Cut an page of Holy Writ and you'll find the blood of Christ flowing, but you're also most likely to find God's gift of metaphorical, descriptive, pictorial language.  And here is the blessing and the danger.  The danger is that we ignore the metaphor or over time lose its meaning.  Just think of the many facets of pictorial language in Luke 15 alone.  Learning the history of the Biblical words and their original audience helps just as earning about sheep and shepherds helps us understand Psalm 23.  In reference to Luke 15, try reading Kenneth Bailey.  But there is another way - a complimentary way.  Biblical imagery and language can become more vivid when we see other metaphor outside of Scripture that reflect Scripture.  Narnia doesn't seem so crazy after all!  It appears to be at odds with the aforementioned methods of interpretation, but the idea is the same: lift the story (context, verbs, tenses and all) out of Scripture for a short time and then come back to it.  And this, I suggest, is why the Inklings' writings are so marvelously Biblical and apologetic.  Language is harnessed and it all rests upon the Word made flesh.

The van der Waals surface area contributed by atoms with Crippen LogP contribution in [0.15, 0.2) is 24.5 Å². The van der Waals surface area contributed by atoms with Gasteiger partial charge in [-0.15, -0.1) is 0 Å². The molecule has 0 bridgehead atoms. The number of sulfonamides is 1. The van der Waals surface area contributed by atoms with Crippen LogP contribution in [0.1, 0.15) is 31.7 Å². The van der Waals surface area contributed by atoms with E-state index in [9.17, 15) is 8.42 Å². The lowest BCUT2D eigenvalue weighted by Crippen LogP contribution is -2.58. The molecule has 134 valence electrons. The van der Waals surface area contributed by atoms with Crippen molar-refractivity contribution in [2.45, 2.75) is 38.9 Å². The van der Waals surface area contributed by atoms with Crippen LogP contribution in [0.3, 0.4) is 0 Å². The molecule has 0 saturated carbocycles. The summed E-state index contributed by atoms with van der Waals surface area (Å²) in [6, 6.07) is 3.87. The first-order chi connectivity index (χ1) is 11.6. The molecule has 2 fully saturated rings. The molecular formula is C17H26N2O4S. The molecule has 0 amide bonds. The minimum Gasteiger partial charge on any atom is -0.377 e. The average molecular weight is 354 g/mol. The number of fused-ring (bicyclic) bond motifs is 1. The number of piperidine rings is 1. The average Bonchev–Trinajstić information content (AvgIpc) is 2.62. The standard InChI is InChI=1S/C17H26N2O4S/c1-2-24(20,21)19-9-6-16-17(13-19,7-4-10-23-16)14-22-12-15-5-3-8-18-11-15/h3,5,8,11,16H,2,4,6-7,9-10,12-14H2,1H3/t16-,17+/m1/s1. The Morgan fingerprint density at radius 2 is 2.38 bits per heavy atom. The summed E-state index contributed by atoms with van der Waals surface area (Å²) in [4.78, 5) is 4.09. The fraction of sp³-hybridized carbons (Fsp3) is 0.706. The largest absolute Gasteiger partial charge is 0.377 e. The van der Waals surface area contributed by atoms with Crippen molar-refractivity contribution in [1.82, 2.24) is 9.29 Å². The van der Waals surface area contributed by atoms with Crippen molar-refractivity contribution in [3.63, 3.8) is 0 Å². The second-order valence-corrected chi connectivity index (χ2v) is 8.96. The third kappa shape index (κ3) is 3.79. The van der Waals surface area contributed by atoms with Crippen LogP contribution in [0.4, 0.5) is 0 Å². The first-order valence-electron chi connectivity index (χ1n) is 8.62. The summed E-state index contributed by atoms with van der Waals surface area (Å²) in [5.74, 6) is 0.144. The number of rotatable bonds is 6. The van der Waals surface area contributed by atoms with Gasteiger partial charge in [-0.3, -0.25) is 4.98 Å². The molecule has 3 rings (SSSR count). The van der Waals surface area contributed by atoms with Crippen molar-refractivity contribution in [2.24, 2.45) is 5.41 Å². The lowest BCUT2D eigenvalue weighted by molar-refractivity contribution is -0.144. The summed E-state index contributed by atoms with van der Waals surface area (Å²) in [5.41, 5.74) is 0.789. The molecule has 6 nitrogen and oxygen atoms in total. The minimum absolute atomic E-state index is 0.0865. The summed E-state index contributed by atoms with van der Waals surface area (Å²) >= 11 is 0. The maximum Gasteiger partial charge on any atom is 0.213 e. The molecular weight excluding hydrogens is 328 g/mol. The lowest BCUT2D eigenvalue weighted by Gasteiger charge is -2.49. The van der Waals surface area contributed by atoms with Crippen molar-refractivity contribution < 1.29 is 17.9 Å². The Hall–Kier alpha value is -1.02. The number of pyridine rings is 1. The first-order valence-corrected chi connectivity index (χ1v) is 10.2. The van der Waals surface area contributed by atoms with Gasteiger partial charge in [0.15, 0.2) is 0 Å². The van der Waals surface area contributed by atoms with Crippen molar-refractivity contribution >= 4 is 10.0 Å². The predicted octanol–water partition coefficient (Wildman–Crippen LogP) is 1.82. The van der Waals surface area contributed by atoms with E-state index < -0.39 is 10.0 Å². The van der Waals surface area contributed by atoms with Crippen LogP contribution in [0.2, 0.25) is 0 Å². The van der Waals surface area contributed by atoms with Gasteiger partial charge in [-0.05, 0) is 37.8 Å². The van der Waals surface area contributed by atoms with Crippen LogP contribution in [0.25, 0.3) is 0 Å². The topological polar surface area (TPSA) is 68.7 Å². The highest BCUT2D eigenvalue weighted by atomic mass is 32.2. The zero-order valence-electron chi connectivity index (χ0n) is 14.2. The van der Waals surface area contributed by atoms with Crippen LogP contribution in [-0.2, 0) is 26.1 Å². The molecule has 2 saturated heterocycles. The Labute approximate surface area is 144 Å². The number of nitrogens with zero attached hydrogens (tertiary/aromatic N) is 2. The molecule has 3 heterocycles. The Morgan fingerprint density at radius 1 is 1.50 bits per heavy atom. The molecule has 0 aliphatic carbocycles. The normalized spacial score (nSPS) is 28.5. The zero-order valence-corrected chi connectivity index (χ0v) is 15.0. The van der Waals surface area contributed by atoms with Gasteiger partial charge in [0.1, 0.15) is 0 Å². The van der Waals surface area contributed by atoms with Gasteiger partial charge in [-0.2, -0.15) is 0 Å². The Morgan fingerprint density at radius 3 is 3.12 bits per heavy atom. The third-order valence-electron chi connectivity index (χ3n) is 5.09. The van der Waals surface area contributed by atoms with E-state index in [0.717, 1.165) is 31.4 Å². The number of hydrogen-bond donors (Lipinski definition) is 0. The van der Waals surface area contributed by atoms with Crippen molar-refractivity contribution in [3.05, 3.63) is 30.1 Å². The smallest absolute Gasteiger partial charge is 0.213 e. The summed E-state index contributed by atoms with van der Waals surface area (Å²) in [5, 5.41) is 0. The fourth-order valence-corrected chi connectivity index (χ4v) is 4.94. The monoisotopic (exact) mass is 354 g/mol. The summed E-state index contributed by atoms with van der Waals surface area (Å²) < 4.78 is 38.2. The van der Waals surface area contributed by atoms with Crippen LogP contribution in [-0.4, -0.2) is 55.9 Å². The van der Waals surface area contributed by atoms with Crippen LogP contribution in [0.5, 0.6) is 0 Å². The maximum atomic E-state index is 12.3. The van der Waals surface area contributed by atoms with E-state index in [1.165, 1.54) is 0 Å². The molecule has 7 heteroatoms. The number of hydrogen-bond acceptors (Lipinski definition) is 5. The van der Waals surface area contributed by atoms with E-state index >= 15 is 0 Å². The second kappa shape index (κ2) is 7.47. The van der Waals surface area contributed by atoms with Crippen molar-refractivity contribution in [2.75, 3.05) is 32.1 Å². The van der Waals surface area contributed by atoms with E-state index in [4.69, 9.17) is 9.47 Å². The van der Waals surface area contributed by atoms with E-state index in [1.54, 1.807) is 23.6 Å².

"In the Author's mind there bubbles up every now and then the material for a story. For me it invariably begins with mental pictures. This ferment leads to nothing unless it is accompanied with the longing for a Form: verse or prose, short story, novel, play or what not. When these two things click you have the Author's impulse complete. It is now a thing inside him pawing to get out. He longs to see that bubbling stuff pouring into that Form as the housewife longs to see the new jam pouring into the clean jam jar. This nags him all day long and gets in the way of his work and his sleep and his meals. It's like being in love.

...On that side (as Author) I wrote fairy tales because the Fairy Tale seemed the ideal Form for the stuff I had to say...

Then of course the Man in me began to have his turn. I thought I saw how stories of this kind could steal past a certain inhibition which had paralysed much of my own religion in childhood. Why did one find it so hard to feel as one was told one ought to feel about God or about the sufferings of Christ? I thought the chief reason was that one was told one ought to. An obligation to feel can freeze feelings. And reverence itself did harm. The whole subject was associated with lowered voices; almost as if it were something medical. But supposing that by casting all these things into an imaginary world, stripping them of their stained-glass and Sunday School associations, one could make them for the first time appear in their real potency? Could one not thus steal past those watchful dragons?
~C.S. Lewis, "Sometimes Fairy Stories May Say Best What's To Be Said" (1st pub. Nov 1956), Of Other Worlds (1966).

That's all I've got to say about that...for now.